• Ahead of the Curve: AMD consolidates the desktop

    AMD has coined a buzzword: megatasking. I'm still not positive what AMD means by it, but I'd use it to describe the work style of those on the verge of needing second desktops or workstations to accomplish their heavy mix of foreground applications and background tasks. I estimate that a genuine power desktop is replaced on cycles of eight months to one year. That rapid cycle is exactly what brought us to find server consolidation solutions, and we're getting to the point where desktop consolidation is needed.

  • Ahead of the curve: Microvell's big chill

    Microsoft has intentionally rendered unsafe all but one path to heterogeneity, that being the use of Novell's SLES (Suse Linux Enterprise Server) in networks with Windows. By immunizing Novell against future intellectual property actions, Microsoft tacitly notified other players in commercialized open source that Microsoft sets the rules for Windows interoperability from now on.

  • Virtualization and security

    It's a pity that discussions on the subject of security vulnerabilities associated with virtual servers tend to focus on Windows: If a virtual machine is running as a guest on a Windows host, an exploit on the guest VM can climb up to the Windows host, and then all hell can break loose. There's more to securing virtual servers than not running VMs as guests of a Windows host. If cyberfelons gain local or remote access to a VMware Virtual Center console, your world is their oyster. This seems like a fairly obscure potential risk -- Virtual Center is pretty easy to lock down -- but are there other risks unique to virtual servers?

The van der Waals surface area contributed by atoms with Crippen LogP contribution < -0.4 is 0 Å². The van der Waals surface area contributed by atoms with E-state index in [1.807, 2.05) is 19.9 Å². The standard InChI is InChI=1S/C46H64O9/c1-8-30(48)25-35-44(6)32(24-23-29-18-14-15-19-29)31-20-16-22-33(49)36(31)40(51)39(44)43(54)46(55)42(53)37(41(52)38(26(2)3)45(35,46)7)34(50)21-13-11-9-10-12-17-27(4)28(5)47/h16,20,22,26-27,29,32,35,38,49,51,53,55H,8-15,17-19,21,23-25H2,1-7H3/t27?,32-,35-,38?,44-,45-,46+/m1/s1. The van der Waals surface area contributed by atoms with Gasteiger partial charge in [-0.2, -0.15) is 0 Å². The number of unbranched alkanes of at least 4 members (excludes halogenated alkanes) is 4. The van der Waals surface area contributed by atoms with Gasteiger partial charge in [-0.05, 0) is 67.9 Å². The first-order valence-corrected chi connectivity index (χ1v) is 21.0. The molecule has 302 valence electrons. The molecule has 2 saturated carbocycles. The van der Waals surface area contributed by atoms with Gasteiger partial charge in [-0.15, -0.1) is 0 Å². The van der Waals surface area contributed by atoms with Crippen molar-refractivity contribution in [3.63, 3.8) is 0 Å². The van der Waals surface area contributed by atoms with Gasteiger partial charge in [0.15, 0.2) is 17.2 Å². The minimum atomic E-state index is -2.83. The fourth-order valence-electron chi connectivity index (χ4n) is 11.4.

• Ahead of the Curve: Cut computing power?

    The green computing movement has gotten some traction; I'm glad. That was one of my earliest campaigns, a cause I fought before I had a voice. And until a few years ago, I was frustrated that others were overlooking the obvious: Corporations don't need to become champions of the environment to push for cooler, quieter, more efficient electrical equipment. I've said that they just have to look at their monthly electric bill. That was naive; how can a business tell what portion of its electric bill goes to computing and storage? There must be a way to figure out whether there really is a cost savings.